Welp, I was meaning to record some documentation videos or Parallels today, but (1) as I was doing so, I got motivated to add a bunch of new features that make life cooler and easier and (2) OF COURSE, I ran into a very basic Bubble bug (relating to formatting dates), which sent me down an (unnecessary) debugging rabbit hole.

Anyway, here’s an interesting bug in Bubble:

I swear we’ll have some instructional videos about Parallels soon! (In the meantime, keep watching the plugins tab as I’m constantly adding new stuff still.)

-K-

Hi @keith ,

I am looking forward to learning all about your new Parallels Plug-In in the promised video but have been playing around with it and have some questions that you will hopefully answer in your video and/or respond to directly here.

If Not on Page Load……Right After?

I noticed that you made a point of saying that this and your other “complex” plug-ins cannot be used in an “On Page Load”. I don’t know why “On Page Load” would create complications but I am hoping that one can use Paralles and List Shifter in a workflow sparked right after page load. Is that possible and if is is, do you have any advice on how to spark the custom event (ie identify when page load is finished or trigger at some other time early after page load . Is there a finished page load flag I can tie it to?

Processing versus Display & Rendering

My interest in sparking a process right after Page Load, is driven in part by an assumption that may be wrong. It struck me that as custom states are held in memory in the browser (correct?) and that there should be some speed advantage once you’ve loaded the data into the custom state for faster load into and rendering of the display element. Am I totally off base on that?

If custom states do load faster in repeating groups (without leveraging any of the other amazing cleverness that you plugins offer (like intelligent pagination), I might take the upfront hit of a slower initial page load and do all my processing in the front end and get an immediate response rather than ask the user to wait for a response to a backend workflow. Trying to figure the trade offs……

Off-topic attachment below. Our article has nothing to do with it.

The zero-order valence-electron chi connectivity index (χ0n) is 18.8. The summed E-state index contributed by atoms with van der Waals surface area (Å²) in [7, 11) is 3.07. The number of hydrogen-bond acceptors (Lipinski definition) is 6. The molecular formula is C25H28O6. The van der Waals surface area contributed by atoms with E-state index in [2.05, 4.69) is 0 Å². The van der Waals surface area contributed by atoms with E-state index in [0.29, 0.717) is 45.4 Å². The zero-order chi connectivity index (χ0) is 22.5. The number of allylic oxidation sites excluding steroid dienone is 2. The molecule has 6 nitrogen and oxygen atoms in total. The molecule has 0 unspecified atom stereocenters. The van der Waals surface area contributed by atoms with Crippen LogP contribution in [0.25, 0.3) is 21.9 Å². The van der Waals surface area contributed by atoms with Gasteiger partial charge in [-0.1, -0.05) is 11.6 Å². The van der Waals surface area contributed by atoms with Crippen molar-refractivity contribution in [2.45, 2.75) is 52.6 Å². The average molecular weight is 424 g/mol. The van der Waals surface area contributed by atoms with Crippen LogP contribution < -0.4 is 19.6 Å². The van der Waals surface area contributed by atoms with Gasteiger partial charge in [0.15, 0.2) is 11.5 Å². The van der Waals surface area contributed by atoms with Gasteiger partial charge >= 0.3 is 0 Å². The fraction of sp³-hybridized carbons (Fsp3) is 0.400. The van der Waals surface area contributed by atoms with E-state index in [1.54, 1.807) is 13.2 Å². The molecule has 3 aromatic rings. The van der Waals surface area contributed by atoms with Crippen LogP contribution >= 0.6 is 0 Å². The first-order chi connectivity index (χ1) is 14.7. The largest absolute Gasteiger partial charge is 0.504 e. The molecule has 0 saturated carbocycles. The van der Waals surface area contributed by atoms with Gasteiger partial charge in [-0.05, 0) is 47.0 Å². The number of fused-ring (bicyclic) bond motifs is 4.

Customizing to Match the Users Browsers “Capacity”

I am excited by the opportunity that several of your Plugins open up for leveraging the end users browser resources but am concerned that I might build something that is great for users with desktops and laptops that are beefy like the computers you have, but leave some users in the lurch in the process. Am I overthinking this?

If I am not, can you suggest any clever ways of estimating a browser’s horsepower? With certain apps, it might make sense to build an alternate version for folks with lower resources and redirect them to pages that are designed to be less demanding on user resources.

Other Plugins that Conflict with List Shifter and Parallels

I find it difficult to find my way back to specific conversations on the forum so hope that you can answer a question that I think you have already addressed elsewhere. I don’t want an exhaustive list of plugins that conflict with your front end tools but it would be great to know which of the more popular ones are going to cause problems. For example, I have considered using Sean Hoots’ version of Full Calendar and his AirDatePicker, and am already using Calendar Tool, Mishav’s Toolbox.

The Mysterious Disappearance of Sean Hoots

While we are on the topic of other plugins and a complete aside, I wanted to get your thoughts on the mysterious disappearance from the forum and apparent abandonment of all support for his plugins (I base this on uncontested comments in the forum and have been hesitant to adopt his plugins as a result) of Sean Hoots. I pegged you, Mishav, Cordurly and Sean Hoots as the top developers / smart guy contributors in the community so seeing Sean and Cordurly disappear makes me wonder if there was a reason.

@seanhoots – if you are listening – please chime in if I am off base on your reduced commitment to the platform. – if you are just ignoring customers who haven’t taken the time to figure out the obvious, please let me know!! Your plug-in looks awesome but unsupported plugins seem like a bad option

@mishav – many thanks for the awesome Toolbox plugin – I have only touched the surface with this wonderful add on but it has already proven to be hugely valuable!!

A talky introduction to Parallels! No demoing yet, but chatting through the available features:

(Sorry, these videos are recorded in 4K and so it seems Loom embeds don’t work here so you can’t just play the video in the page. I know you want to do that, but just click the durn link, eh? :slight_smile: )

Hey, some actual demoing of Parallels! This video covers the basic core features of the Parallels element itself: